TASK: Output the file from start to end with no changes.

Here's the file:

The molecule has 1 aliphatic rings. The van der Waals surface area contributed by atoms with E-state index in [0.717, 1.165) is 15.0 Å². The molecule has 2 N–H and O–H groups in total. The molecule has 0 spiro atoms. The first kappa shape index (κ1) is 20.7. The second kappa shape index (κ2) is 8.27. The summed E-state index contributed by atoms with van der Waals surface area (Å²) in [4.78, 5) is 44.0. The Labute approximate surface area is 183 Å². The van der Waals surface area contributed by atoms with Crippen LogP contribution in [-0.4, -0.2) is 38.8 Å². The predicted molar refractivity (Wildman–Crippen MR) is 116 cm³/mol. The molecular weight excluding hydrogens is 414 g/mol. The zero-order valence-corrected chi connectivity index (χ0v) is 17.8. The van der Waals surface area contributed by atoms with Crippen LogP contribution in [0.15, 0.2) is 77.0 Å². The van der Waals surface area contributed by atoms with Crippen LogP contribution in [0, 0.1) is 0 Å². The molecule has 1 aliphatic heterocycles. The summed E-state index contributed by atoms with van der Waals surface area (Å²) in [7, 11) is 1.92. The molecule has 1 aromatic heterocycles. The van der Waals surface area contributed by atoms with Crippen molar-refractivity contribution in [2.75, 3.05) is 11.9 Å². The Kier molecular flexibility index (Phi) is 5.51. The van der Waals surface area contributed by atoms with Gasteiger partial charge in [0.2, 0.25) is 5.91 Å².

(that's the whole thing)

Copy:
The molecule has 1 aliphatic rings. The van der Waals surface area contributed by atoms with E-state index in [0.717, 1.165) is 15.0 Å². The molecule has 2 N–H and O–H groups in total. The molecule has 0 spiro atoms. The first kappa shape index (κ1) is 20.7. The second kappa shape index (κ2) is 8.27. The summed E-state index contributed by atoms with van der Waals surface area (Å²) in [4.78, 5) is 44.0. The Labute approximate surface area is 183 Å². The van der Waals surface area contributed by atoms with Crippen LogP contribution in [-0.4, -0.2) is 38.8 Å². The predicted molar refractivity (Wildman–Crippen MR) is 116 cm³/mol. The molecular weight excluding hydrogens is 414 g/mol. The zero-order valence-corrected chi connectivity index (χ0v) is 17.8. The van der Waals surface area contributed by atoms with Crippen LogP contribution in [0.15, 0.2) is 77.0 Å². The van der Waals surface area contributed by atoms with Crippen LogP contribution in [0, 0.1) is 0 Å². The molecule has 1 aliphatic heterocycles. The summed E-state index contributed by atoms with van der Waals surface area (Å²) in [7, 11) is 1.92. The molecule has 1 aromatic heterocycles. The van der Waals surface area contributed by atoms with Crippen molar-refractivity contribution in [2.75, 3.05) is 11.9 Å². The Kier molecular flexibility index (Phi) is 5.51. The van der Waals surface area contributed by atoms with Gasteiger partial charge in [0.2, 0.25) is 5.91 Å².